NASA Orion spaceship, Image: NASA
The intensity of space radiation is much greater outside Earth's protective magnetic field. This causes problems for the human body and represents a challenge for future crewed space missions to the Moon and Mars. The German Aerospace Center (Deutsches Zentrum für Luft- und Raumfahrt; DLR) is conducting research to determine the radiation risk for crewed spaceflight. One of the projects that the researchers are carrying out together with NASA, the Israeli Space Agency ISA and the companies Lockheed Martin and StemRad is the Matroshka AstroRad Radiation Experiment (MARE).
In the autumn of 2019, the Principal Investigator (PI) of the MARE project, Thomas Berger from the DLR Institute of Aerospace Medicine, travelled to NASA's Johnson Space Center in Houston, Texas for the fit check. The Orion technicians rehearsed the installation procedure within the spacecraft using two replicas identical in size and weight to the phantoms Helga and Zohar, which will fly to the Moon. "First of all, they had to test whether they would be able to carry Helga and Zohar in their transport frame through the hatch and into the Orion capsule. Each phantom weighs 50 kilograms, although the weight of Zohar's AstroRad vest increases this to 76 kilograms. The installation required three or four NASA technicians," explains Berger, a DLR scientist who heads the Radiation Biology Department. "Orion's command capsule is narrow, but it worked well, and the frame, with which the measuring bodies are connected with the spacecraft, also fitted perfectly. Twelve fixing screws were used to anchor the 'passenger seats' firmly to the spacecraft."
The fit check in the Orion spacecraft was successful. The vibration tests carried out at the DLR Institute of Space Systems in Bremen, which tested the resilience of the connection between the phantoms and their 'seats' also confirmed the quality for the construction. The Israeli AstroRad radiation protection vest recently arrived at the DLR Institute of Aerospace Medicine in Cologne. The next big step for the MARE team will come in January. "That is when we will receive a visit from our industrial partner, StemRad, who developed the AstroRad vest. Together we will take a close look at the vest and at Zohar, who is going to wear it during the flight to the Moon. If necessary, we will adjust the vest again to achieve an optimal fit. We will then integrate our own sensors and those developed by our partners and co-investigators into Zohar and Helga. NASA is currently planning Orion’s flight to the Moon for autumn 2020, so MARE is on track."
The Matroshka experiments are examples of phantoms, measurement bodies modelled on the human torso. DLR already has a great deal of experience with these devices. The last time a Matroshka was used was by DLR's aerospace medicine researchers in Cologne. It was installed on the International Space Station (ISS) between 2004 and 2011. Mounted on the outside of the ISS, the phantom collected radiation readings as if it were an astronaut carrying out a spacewalk. The phantom also spent time in the Russian and Japanese parts of the ISS to measure radiation levels at those locations.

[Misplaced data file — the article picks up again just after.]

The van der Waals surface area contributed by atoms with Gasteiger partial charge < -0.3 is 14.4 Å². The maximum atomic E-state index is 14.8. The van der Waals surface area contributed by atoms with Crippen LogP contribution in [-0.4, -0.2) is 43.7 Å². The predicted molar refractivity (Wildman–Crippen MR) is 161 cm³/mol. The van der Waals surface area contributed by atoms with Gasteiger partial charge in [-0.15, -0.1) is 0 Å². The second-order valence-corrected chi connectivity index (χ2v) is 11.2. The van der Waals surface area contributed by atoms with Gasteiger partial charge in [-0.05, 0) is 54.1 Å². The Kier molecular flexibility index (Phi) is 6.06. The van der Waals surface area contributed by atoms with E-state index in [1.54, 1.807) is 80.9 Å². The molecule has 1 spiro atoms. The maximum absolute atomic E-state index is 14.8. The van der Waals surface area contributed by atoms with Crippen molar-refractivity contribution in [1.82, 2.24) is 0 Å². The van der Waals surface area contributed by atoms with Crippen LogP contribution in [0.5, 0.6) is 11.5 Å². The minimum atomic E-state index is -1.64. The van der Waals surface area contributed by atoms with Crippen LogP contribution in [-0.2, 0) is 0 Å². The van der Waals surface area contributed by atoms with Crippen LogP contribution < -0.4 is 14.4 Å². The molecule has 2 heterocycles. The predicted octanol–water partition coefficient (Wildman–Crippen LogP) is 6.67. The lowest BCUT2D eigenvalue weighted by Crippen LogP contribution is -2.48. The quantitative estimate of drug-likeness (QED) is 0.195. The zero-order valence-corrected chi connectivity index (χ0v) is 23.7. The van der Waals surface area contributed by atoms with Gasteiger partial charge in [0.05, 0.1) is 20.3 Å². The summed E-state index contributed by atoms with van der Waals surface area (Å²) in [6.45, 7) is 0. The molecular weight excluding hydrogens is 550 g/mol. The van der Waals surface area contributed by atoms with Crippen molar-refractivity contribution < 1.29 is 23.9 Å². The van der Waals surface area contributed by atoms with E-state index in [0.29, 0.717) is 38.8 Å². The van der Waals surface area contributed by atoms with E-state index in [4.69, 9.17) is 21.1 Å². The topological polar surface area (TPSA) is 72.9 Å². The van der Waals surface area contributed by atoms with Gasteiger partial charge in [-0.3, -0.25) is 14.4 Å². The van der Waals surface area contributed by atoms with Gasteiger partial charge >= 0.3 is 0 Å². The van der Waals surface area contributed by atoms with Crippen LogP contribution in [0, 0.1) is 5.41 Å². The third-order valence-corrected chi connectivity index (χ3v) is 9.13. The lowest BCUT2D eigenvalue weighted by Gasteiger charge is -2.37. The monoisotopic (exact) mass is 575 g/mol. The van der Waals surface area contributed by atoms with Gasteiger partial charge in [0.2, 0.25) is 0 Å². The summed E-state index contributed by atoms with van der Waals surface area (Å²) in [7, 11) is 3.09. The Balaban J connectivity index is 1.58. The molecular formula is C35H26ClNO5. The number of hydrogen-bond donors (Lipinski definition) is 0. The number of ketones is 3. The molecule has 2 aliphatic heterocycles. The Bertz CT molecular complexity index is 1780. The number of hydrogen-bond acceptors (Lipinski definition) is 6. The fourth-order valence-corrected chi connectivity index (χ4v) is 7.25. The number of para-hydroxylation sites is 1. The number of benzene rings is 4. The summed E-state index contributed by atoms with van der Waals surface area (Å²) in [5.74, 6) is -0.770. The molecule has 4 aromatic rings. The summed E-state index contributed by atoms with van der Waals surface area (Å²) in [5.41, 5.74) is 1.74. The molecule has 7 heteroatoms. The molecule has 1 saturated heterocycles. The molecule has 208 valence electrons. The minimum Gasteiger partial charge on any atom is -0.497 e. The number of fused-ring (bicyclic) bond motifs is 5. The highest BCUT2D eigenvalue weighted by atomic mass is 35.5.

The new generation of Matroshkas is modelled on female physiology for the first time. As the number of female astronauts increases, there is an increasing need for data on the effects of prolonged space travel on the female body. The female body is typically more vulnerable to radiation and so different safety parameters apply to female astronauts than to their male counterparts. However, so far there have been no gender-specific studies using measurement bodies in space.
During the flight, Zohar will wear a protective vest, while Helga will be without one. The identical models will gather comparable data sets from beyond low Earth orbit for the first time. A total of over 6000 active and passive sensors are attached to the bodies' exterior and fitted to their interior. The bodies consist of plastics of different densities to simulate the human skeleton and organs at anatomically appropriate positions within the body. After the flight to the Moon, the radiation values measured by both Matroshkas will be compared in order to evaluate the efficacy of the AstroRad protective vest and improve it in future, if necessary.
NASA's goal for the Artemis I mission is to conduct a first unmanned flight of Orion to the Moon, enter orbit and then return to Earth. The duration of the flight will be between 26 and 42 days. The MARE experiment is on board as a secondary or scientific payload. This means that both Matroshka phantoms have to work independently of the spacecraft. From power supply to data storage, all functions are completely independent of Orion itself.
DLR is project lead for MARE, is providing the phantoms and will make all of the necessary adjustments for the experiment and the spaceflight in the Orion capsule. In addition, DLR researchers are constructing the attachment systems for the two phantoms and are responsible for evaluating the data after the landing. MARE is the largest experiment for determining the radiation exposure of astronauts that has ever left near-Earth orbit. It is an international cooperation between numerous universities and research institutions in Austria, Belgium, Poland, Hungary, the Czech Republic, Greece, Switzerland, Japan and the USA. It will provide fundamental data for estimating the radiation risk for future crewed flights to the Moon
Link to the full article:
DLR phantoms undergo fit check in NASA’s Orion space capsule
Link to MARE - Homepage:
MARE - The MATROSHKA AstroRad Radiation Experiment